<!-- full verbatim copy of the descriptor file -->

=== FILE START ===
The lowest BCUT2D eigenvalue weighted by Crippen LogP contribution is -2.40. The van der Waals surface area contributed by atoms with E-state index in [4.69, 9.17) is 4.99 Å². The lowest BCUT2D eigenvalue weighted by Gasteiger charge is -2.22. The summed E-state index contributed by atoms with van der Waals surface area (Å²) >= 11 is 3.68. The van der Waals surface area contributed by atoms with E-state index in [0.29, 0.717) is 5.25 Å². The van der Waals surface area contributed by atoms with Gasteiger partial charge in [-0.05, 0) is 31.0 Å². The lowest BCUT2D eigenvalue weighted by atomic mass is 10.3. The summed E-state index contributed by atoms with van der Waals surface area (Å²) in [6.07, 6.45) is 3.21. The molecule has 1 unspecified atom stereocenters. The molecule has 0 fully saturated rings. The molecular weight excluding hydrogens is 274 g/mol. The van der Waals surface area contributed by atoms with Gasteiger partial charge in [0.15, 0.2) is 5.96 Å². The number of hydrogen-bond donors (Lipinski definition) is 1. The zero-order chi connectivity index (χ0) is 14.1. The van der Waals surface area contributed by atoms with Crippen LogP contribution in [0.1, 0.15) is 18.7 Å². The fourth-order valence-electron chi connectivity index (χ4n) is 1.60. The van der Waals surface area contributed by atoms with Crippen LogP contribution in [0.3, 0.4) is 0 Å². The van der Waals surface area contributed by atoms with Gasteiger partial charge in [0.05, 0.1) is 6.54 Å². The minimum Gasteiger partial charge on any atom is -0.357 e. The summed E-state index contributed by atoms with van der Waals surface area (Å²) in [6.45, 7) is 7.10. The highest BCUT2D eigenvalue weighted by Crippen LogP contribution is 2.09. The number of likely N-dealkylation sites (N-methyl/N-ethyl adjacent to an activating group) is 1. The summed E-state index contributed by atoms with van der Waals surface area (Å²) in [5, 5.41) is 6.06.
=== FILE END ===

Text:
The lowest BCUT2D eigenvalue weighted by Crippen LogP contribution is -2.40. The van der Waals surface area contributed by atoms with E-state index in [4.69, 9.17) is 4.99 Å². The lowest BCUT2D eigenvalue weighted by Gasteiger charge is -2.22. The summed E-state index contributed by atoms with van der Waals surface area (Å²) >= 11 is 3.68. The van der Waals surface area contributed by atoms with E-state index in [0.29, 0.717) is 5.25 Å². The van der Waals surface area contributed by atoms with Gasteiger partial charge in [-0.05, 0) is 31.0 Å². The lowest BCUT2D eigenvalue weighted by atomic mass is 10.3. The summed E-state index contributed by atoms with van der Waals surface area (Å²) in [6.07, 6.45) is 3.21. The molecule has 1 unspecified atom stereocenters. The molecule has 0 fully saturated rings. The molecular weight excluding hydrogens is 274 g/mol. The van der Waals surface area contributed by atoms with Gasteiger partial charge in [0.15, 0.2) is 5.96 Å². The number of hydrogen-bond donors (Lipinski definition) is 1. The zero-order chi connectivity index (χ0) is 14.1. The van der Waals surface area contributed by atoms with Crippen LogP contribution in [0.1, 0.15) is 18.7 Å². The fourth-order valence-electron chi connectivity index (χ4n) is 1.60. The van der Waals surface area contributed by atoms with Crippen LogP contribution in [0.3, 0.4) is 0 Å². The van der Waals surface area contributed by atoms with Gasteiger partial charge in [0.05, 0.1) is 6.54 Å². The minimum Gasteiger partial charge on any atom is -0.357 e. The summed E-state index contributed by atoms with van der Waals surface area (Å²) in [6.45, 7) is 7.10. The highest BCUT2D eigenvalue weighted by Crippen LogP contribution is 2.09. The number of likely N-dealkylation sites (N-methyl/N-ethyl adjacent to an activating group) is 1. The summed E-state index contributed by atoms with van der Waals surface area (Å²) in [5, 5.41) is 6.06.